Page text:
Nvision NV9000 and HELM

Note: Helm V4 adds a UsePhysicalPorts property for the NV9000 that bypasses the database IDs, rendering this section obsolete. This also solves problems reported by some customers where backing up and restoring an NV9000 configuration could result in changed database IDs.

Unlike most routers, the NV9000 control system does not have the model of an underlying 3-D ‘matrix’ of crosspoints (sources, destinations and levels). Instead, it’s really ‘just a bunch of crosspoints’ with each source, destination and level is represented by a 32-bit ID. These IDs are assigned arbitrarily by the NV9000 database, and – while they may look ‘normal’ for a freshly configured system, assumptions about relationships based on these ID’s cannot be safely made.

For example: If a router has two virtual levels, you cannot assume that their level ID’s are 1 and 2. They might equally well be 15 and 99
Related souces may not have related IDs. Sources VTR1, VTR2, VTR3, VTR4 might have IDs 10,11, 542 and 13

However, HELM requires level numbers to be small (zero to seven), and also requires source and destination ‘numbers’ to be within the defined size of the router (If helm is controlling a 32×32 router, it expects sources and destinations to be in the range 0..31 (or 1..32)

Router Map file

Because the range of IDs is large, we must have a way of imposing a virtual ‘matrix’ on the IDs to make the router easy to use with HELM.
This is done using a Router Map File which specifies which levels, inputs and ouputs are to be made available to HELM Panels. Router Map files are text files, with a “.routermap” extension.

Here’s an example Router Map file.

AES 1/2=3
AES 3/4=4

HDVTR  1=1
HDVTR  2=2
HDVTR  3=3
HDVTR  4=4
HDVTR  5=5
HDVTR  6=6
HDVTR  7=7
HDVTR  8=8
BARS   =64
BLACK  =6000

HDVTR  1=1
HDVTR  2=2
HDVTR  3=3
HDVTR  4=4

There are three sections (Levels, Inputs and Outputs), and within each section, a list of Name/Value pairs. Each pair has the form <MNEMONIC>=<ID>, where MNEMONIC is the name used by HELM, and ID is the Device or Level ID within the NV9000 database. Each line in a section specifies mapping for one item.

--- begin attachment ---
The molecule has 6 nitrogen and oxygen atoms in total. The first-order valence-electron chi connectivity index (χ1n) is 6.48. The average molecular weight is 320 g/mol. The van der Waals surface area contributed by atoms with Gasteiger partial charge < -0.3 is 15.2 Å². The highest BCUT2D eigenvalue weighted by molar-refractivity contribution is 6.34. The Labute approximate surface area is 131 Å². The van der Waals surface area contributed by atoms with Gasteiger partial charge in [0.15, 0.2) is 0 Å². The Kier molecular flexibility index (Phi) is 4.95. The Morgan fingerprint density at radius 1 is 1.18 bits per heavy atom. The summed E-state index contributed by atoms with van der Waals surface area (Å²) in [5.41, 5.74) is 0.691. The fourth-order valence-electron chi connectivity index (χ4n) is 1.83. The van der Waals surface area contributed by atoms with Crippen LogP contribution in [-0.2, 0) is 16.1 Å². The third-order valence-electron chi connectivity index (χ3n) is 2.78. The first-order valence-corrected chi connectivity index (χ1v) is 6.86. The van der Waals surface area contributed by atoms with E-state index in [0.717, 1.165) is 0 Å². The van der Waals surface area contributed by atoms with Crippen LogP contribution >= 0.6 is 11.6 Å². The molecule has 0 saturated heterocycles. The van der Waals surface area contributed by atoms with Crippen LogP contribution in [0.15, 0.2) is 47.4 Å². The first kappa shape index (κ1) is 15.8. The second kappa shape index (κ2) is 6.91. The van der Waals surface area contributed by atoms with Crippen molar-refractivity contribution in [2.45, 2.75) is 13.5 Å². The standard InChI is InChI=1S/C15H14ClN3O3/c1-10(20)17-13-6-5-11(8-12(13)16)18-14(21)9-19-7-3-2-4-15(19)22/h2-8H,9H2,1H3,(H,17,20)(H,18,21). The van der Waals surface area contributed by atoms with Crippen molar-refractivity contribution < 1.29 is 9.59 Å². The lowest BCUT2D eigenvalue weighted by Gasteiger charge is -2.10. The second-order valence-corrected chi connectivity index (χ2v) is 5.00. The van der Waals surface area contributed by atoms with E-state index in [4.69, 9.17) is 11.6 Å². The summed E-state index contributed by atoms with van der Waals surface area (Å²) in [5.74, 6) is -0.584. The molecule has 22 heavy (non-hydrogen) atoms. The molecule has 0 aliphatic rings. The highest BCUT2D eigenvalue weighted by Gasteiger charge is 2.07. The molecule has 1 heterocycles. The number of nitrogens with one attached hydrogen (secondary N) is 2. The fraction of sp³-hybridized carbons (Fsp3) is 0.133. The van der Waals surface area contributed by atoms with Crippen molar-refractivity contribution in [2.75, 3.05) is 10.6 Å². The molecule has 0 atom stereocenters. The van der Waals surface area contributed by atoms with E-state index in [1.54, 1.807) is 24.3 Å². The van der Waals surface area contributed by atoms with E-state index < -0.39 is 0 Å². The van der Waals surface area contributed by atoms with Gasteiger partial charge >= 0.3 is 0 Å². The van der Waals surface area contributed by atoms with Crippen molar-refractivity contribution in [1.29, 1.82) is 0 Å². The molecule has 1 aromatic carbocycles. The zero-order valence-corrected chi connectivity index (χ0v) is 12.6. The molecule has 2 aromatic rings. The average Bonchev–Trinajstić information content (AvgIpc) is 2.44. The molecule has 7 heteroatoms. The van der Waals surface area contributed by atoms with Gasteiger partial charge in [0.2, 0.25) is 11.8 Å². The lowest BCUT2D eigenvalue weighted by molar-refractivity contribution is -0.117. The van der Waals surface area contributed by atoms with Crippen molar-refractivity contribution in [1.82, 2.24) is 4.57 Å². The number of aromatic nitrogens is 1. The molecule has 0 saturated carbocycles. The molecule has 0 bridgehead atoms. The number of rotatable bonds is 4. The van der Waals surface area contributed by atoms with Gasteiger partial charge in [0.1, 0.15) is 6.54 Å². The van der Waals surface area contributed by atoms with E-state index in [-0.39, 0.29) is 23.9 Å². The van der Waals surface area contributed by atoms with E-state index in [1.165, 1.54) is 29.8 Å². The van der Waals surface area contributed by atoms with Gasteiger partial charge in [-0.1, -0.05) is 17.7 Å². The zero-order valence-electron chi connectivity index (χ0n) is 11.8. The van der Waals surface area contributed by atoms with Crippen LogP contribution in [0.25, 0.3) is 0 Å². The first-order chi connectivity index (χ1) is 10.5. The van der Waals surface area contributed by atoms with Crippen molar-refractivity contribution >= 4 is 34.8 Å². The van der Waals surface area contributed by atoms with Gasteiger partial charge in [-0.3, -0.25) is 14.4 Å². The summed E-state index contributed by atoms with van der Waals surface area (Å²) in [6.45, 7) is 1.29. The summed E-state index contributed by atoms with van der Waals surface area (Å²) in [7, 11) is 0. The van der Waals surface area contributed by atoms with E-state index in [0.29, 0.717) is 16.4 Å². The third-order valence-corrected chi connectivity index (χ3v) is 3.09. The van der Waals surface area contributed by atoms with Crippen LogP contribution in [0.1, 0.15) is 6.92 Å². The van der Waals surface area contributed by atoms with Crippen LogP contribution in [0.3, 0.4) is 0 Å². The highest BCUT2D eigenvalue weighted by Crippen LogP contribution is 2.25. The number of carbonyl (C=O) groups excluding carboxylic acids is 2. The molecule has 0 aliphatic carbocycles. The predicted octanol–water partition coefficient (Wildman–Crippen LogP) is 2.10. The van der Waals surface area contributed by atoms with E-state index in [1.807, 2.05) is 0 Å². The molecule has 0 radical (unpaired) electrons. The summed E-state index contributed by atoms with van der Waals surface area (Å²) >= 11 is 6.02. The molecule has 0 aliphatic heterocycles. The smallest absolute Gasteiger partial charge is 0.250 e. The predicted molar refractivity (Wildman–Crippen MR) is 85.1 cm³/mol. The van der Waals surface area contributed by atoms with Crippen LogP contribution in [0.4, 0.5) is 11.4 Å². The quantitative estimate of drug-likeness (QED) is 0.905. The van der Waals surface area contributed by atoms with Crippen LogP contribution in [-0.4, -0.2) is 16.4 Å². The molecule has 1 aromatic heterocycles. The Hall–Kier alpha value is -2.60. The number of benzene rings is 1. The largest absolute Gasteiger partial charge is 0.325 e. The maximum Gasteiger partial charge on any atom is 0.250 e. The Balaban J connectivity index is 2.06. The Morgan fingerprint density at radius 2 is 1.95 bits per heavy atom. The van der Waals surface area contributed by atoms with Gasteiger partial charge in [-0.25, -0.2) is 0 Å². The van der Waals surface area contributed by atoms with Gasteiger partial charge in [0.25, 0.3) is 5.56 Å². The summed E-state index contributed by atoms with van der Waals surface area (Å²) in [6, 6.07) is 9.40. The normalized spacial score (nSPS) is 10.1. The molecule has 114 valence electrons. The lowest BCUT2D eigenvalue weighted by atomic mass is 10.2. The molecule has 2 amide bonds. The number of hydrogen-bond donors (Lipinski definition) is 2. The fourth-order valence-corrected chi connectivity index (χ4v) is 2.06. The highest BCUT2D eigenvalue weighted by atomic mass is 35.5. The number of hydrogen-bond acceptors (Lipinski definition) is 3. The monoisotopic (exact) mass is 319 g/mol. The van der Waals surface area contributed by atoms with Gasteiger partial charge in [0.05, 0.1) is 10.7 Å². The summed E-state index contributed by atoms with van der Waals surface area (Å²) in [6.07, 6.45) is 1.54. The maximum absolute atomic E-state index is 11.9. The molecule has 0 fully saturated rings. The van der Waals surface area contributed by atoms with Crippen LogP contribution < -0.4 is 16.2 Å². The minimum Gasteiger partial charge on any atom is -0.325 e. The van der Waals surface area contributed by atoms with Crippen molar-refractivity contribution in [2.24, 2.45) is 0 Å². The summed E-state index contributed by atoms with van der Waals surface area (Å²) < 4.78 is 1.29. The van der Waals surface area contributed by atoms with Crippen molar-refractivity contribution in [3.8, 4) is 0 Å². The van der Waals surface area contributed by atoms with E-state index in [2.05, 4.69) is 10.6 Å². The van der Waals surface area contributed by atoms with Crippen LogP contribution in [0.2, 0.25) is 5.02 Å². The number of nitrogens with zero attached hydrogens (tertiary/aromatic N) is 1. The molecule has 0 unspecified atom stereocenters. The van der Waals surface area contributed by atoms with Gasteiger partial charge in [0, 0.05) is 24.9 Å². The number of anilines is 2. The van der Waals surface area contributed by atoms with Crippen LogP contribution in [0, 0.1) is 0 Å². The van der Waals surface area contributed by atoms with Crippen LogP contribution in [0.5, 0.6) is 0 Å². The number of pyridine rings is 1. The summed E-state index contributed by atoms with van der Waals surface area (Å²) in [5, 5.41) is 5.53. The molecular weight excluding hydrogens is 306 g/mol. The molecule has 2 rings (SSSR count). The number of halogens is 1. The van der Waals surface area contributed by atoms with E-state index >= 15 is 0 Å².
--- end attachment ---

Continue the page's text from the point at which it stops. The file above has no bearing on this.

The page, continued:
For example, the LEVELS section contains three lines, which relate to HELM levels 0, 1 and 2. (HELM numbers signals and levels from zero).

  • HELM “level 0” is the HD level, which has the Virtual Level ID of 1 in the NV9000 database.
  • HELM “level 1” is the AES 1/2 level, which has the Virtual Level ID of 3 in the NV9000 database.
  • HELM “level 2” is the AES 3/4 level, which has the Virtual Level ID of 4 in the NV9000 database.

Similar mapping is used for Inputs and Outputs – in all cases, it is the ID value that is most important, and MUST directly match the DeviceIDs currently in use in the NV9000 database.

HELM’s use of the routermap file

If you place an NV9000 component on a panel, and assign it the NAME “MyNV9K”, HELM will look for a routermap file called “MyNV9K.routermap” when the panel is run.
The file should be located in the directory:”C:\Documents and Settings\All Users\Application Data\Rascular\HELM_DESIGNER”

If HELM can’t find the routermap file, it creates a default one, based on the retrieved mnemonics and device IDs from the router. You can then edit this file (with notepad) to remove unwanted sources, destinations and levels, and to re-order them to match the HELM panel requirements.

You must deploy routermap files along with the HELM panel, and – to run your panel from the Helm “Runtime”, copy them into ”C:\Documents and Settings\All Users\Application Data\Rascular\HELM_RT”

Suggested workflow:

  • Place an NV9000 component on a blank panel, set the Inputs = 256, Outputs=256, and the correct IP address
  • Run the panel
  • A routermap file will be created – edit this to isolate and re-order the required levels, inputs and outputs.
  • Now, place normal router control components on the panel (RouterBusses, OutputSelectors) and verify that correct switching occurs.